Framing the Dialogue

Posts Tagged ‘9/11’

Night Fall

John Corey and his new wife attend a memorial service in remembrance of the victims of TWA Flight 800 which exploded shortly after take off from New York’s JFK International Airport.  Five years after the tragedy there are still open wounds and doubt about the official explanation of the events leading up to the explosion.  In Night Fall Corey opens and investigation as only he can and in turn takes some heat from members of the federal government who don’t seem anxious to have him looking into the events of that night.

Portrait of a Spy

About a month ago I get my edition of Costco Connection in the mail and was excited!  No there’s wasn’t a sale on batteries (actually there was), but news of the upcoming release of Daniel Silva’s new novel, Portrait of a Spy, feature heroic Gabriel Allon.  I fastidiously set the date on my Droid calendar and planned to drive to Costco on the release day to pick up my copy.  I arranged my reading plan so that I could start the book that night.  I was excited on the drive that day.  When I got there the book was no where in sight.  Frustrated, I rechecked my calendar and it was July 12 yet there was no book.  I used the power of my Verizon unlimited data package to search Mr. Silva’s website only to find out that I had gotten the date wrong and was a week early,

News Briefs – Volume XXV

News briefs are a collection of interesting news stories…

Brief 1: Never content to accept a win, special interest groups (perhaps the bane of our society) have already begun to dissect America’s victory when a team of soldiers killed Osama. The Onondaga Indian tribe released a statement criticizing the use of the code name “Geronimo” for bin Laden,

“Think of the outcry if they had used any other ethnic group’s hero. Geronimo bravely and heroically defended his homeland and his people, eventually surrendering and living out the rest of his days peacefully, if in captivity…Geronimo is arguably the most recognized Native American name in the world and this comparison only serves to perpetuate negative stereotypes about our people…Why would that be honorable to us? All they know is just cowboys and Indians, the stuff they saw on TV.”

The Black Swan

I wasn’t sure what to expect from The Black Swan.  It was recommended by an liberal acquaintance who shares a love of Ayn Rand’s Atlas Shrugged although we have a much different vision of Rand’s message.  Mine is right.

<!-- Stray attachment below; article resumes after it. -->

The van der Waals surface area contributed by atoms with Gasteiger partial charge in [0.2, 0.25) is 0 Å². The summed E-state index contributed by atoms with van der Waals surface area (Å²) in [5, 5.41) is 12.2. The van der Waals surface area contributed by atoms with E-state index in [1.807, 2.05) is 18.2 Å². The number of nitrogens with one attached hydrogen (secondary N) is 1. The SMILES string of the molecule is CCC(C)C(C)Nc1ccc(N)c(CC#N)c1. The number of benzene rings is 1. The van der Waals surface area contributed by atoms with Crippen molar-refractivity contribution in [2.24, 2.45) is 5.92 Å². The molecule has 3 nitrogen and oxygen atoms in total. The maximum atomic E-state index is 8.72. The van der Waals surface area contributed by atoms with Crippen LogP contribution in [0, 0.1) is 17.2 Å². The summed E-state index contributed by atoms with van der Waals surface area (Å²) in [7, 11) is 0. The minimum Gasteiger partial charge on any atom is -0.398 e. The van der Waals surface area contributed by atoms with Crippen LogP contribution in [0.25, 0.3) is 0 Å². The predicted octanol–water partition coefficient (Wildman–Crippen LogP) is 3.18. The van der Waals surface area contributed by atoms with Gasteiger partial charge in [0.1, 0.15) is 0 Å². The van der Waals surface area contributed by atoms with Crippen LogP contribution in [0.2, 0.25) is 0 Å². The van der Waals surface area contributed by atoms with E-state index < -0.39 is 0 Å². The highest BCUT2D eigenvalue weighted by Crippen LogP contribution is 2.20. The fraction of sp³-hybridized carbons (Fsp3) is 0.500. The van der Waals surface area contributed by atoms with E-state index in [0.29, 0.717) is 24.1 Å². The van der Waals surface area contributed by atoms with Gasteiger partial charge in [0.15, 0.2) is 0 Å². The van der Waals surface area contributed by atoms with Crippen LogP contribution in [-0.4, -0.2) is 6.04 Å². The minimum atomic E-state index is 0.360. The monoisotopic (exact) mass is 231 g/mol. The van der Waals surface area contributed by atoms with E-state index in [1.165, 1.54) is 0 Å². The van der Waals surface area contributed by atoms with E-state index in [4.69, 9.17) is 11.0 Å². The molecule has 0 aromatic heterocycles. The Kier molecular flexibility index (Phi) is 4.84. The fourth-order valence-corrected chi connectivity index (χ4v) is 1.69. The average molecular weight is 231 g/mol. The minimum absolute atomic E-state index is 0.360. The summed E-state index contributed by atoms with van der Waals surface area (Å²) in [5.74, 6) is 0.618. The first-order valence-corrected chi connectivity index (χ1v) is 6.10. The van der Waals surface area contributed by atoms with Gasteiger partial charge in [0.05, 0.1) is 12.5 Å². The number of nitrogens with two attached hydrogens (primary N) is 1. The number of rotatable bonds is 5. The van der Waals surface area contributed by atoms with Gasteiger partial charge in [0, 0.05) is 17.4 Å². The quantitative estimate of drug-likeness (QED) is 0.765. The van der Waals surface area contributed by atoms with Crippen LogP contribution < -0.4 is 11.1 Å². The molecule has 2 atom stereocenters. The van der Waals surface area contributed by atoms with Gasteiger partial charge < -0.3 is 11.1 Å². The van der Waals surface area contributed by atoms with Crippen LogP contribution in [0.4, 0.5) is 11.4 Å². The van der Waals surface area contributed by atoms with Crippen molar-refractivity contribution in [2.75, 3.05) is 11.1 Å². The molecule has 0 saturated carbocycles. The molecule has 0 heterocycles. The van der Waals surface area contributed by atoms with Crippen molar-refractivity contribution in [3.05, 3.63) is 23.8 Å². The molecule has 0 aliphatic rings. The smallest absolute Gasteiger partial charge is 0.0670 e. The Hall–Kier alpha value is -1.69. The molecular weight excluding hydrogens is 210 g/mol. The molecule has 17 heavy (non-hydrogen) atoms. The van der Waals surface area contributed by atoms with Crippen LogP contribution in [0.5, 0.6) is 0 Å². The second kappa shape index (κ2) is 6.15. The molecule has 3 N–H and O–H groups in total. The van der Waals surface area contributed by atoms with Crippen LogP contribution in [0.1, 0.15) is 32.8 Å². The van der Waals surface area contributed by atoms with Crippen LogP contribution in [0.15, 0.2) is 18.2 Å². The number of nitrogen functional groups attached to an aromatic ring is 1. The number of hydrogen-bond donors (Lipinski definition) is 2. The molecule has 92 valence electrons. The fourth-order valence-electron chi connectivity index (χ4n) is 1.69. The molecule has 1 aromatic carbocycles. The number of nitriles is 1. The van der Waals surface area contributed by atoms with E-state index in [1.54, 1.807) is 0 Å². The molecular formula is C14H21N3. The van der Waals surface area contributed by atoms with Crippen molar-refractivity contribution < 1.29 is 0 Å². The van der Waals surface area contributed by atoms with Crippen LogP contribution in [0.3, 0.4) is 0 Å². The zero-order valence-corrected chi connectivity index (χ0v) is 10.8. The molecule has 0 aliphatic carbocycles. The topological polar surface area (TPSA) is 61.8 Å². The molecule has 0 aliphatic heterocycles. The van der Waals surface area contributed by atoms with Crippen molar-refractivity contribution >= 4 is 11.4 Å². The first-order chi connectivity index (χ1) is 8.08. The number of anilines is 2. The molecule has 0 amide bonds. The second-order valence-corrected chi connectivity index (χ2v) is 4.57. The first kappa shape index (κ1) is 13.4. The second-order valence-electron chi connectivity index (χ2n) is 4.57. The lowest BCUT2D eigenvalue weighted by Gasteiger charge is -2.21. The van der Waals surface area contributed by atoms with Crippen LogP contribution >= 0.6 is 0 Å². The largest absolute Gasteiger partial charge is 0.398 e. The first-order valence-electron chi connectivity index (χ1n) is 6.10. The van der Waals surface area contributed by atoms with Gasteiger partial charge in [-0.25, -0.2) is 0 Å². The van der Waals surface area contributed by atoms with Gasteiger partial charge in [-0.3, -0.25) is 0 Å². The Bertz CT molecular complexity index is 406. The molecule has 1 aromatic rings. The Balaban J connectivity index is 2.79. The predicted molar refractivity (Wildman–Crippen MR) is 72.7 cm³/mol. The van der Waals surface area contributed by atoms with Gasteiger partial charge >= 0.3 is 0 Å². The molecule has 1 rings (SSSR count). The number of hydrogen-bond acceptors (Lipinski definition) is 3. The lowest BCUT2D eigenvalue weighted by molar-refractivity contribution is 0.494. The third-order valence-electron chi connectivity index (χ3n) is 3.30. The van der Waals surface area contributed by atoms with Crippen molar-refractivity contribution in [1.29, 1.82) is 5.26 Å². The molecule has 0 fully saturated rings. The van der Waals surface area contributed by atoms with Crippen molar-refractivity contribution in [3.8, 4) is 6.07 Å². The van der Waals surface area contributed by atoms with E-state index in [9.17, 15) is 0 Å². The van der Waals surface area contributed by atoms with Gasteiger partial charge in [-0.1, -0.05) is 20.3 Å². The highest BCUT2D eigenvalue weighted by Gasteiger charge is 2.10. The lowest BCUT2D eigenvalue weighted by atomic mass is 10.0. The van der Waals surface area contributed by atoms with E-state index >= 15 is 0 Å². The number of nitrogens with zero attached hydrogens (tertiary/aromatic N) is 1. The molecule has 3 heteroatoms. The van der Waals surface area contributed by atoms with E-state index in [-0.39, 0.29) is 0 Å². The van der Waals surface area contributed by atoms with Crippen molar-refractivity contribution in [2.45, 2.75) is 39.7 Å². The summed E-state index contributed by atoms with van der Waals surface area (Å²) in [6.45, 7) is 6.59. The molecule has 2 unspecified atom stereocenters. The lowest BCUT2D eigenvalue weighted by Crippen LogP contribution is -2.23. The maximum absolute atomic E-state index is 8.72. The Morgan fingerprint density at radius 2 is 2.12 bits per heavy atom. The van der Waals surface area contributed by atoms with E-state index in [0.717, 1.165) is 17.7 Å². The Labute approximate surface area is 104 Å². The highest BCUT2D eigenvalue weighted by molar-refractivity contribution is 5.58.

The black swan is a metaphor for unexpected events or as it is described as “the highly improbable consequential event.”  At one time all swans were white until someone found a black one.  All evidence proved that all swans were white.  No one saw the black swan coming…that’s the highly improbable.  Author Nassim Taleb has made his passion and his fortune trying to understand and look for the black swans.  Black swans can hurt, black swans can destroy.

GZM – A Few Thoughts

At the risk of having my head removed from my body I have a few thoughts on the GSM (Ground Zero Mosque) controversy:

  • I don’t see how Americans can look for legal means to stop the construction of the GZM.  If we are a nation of laws and the mosque meets the standards and rules then it should not be prevented.
  • I don’t see how Muslims who claim to be tolerant would in their wildest dreams would consider putting a mosque anywhere near the site of America’s greatest terrorist attack and carried out by Muslims. 

Luke Says “Go Snow”

One of my favorite cartoons as a youth was Underdog.  Have no fear, Underdog is here!  Of all of Underdog’s protagonists, none were more irritating than scientist/inventor Simon Bar Sinister.  One of his weapons was a machine that made snow.  I can still hear him running around wreaking havoc yelling “Simon Says Go Snow.” 

Separated At Birth – Whiplash/Holder

Whiplash - Holder

Snidely Whiplash was the tireless antagonist to Canadian Mountie, Dudley Do-Right, in the 1960s cartoon.  The tireless villain in the cartoon melodrama often made Nell Fenwick the object of his schemes where she often ended up tied to a railroad track.  Often foiled by Do-Right, Snidely never gave up his machinations to do evil.  Whiplash was portrayed as a bright yet evil man who was often beaten by a lesser Dudley.  One senses that the dual for “right” had been going on long before the series.